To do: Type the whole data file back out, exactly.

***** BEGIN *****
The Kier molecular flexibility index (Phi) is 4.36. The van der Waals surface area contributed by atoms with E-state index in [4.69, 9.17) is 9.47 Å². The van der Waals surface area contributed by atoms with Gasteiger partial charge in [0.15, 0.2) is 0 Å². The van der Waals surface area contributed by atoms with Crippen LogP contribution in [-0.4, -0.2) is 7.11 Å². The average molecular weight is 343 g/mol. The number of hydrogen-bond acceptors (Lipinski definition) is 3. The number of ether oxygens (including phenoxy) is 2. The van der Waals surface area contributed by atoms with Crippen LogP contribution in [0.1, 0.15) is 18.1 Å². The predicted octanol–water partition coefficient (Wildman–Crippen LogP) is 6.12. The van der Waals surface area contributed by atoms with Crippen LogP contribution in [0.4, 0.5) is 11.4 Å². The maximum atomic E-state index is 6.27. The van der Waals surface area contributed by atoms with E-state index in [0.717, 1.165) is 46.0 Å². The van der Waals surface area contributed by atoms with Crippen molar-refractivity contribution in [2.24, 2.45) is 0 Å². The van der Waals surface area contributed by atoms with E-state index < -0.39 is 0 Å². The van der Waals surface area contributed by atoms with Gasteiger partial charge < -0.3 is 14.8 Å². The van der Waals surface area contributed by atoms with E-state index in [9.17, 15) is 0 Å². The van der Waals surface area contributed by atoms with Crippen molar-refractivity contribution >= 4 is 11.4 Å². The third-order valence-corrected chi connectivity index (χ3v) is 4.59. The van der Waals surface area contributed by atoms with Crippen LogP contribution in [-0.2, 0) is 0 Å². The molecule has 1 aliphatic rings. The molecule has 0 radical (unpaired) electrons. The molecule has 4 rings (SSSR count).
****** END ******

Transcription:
The Kier molecular flexibility index (Phi) is 4.36. The van der Waals surface area contributed by atoms with E-state index in [4.69, 9.17) is 9.47 Å². The van der Waals surface area contributed by atoms with Gasteiger partial charge in [0.15, 0.2) is 0 Å². The van der Waals surface area contributed by atoms with Crippen LogP contribution in [-0.4, -0.2) is 7.11 Å². The average molecular weight is 343 g/mol. The number of hydrogen-bond acceptors (Lipinski definition) is 3. The number of ether oxygens (including phenoxy) is 2. The van der Waals surface area contributed by atoms with Crippen LogP contribution in [0.1, 0.15) is 18.1 Å². The predicted octanol–water partition coefficient (Wildman–Crippen LogP) is 6.12. The van der Waals surface area contributed by atoms with Crippen LogP contribution in [0.4, 0.5) is 11.4 Å². The maximum atomic E-state index is 6.27. The van der Waals surface area contributed by atoms with E-state index in [0.717, 1.165) is 46.0 Å². The van der Waals surface area contributed by atoms with Crippen molar-refractivity contribution in [2.24, 2.45) is 0 Å². The van der Waals surface area contributed by atoms with E-state index < -0.39 is 0 Å². The van der Waals surface area contributed by atoms with Gasteiger partial charge < -0.3 is 14.8 Å². The van der Waals surface area contributed by atoms with E-state index in [9.17, 15) is 0 Å². The van der Waals surface area contributed by atoms with Crippen molar-refractivity contribution >= 4 is 11.4 Å². The third-order valence-corrected chi connectivity index (χ3v) is 4.59. The van der Waals surface area contributed by atoms with Crippen LogP contribution in [-0.2, 0) is 0 Å². The molecule has 1 aliphatic rings. The molecule has 0 radical (unpaired) electrons. The molecule has 4 rings (SSSR count).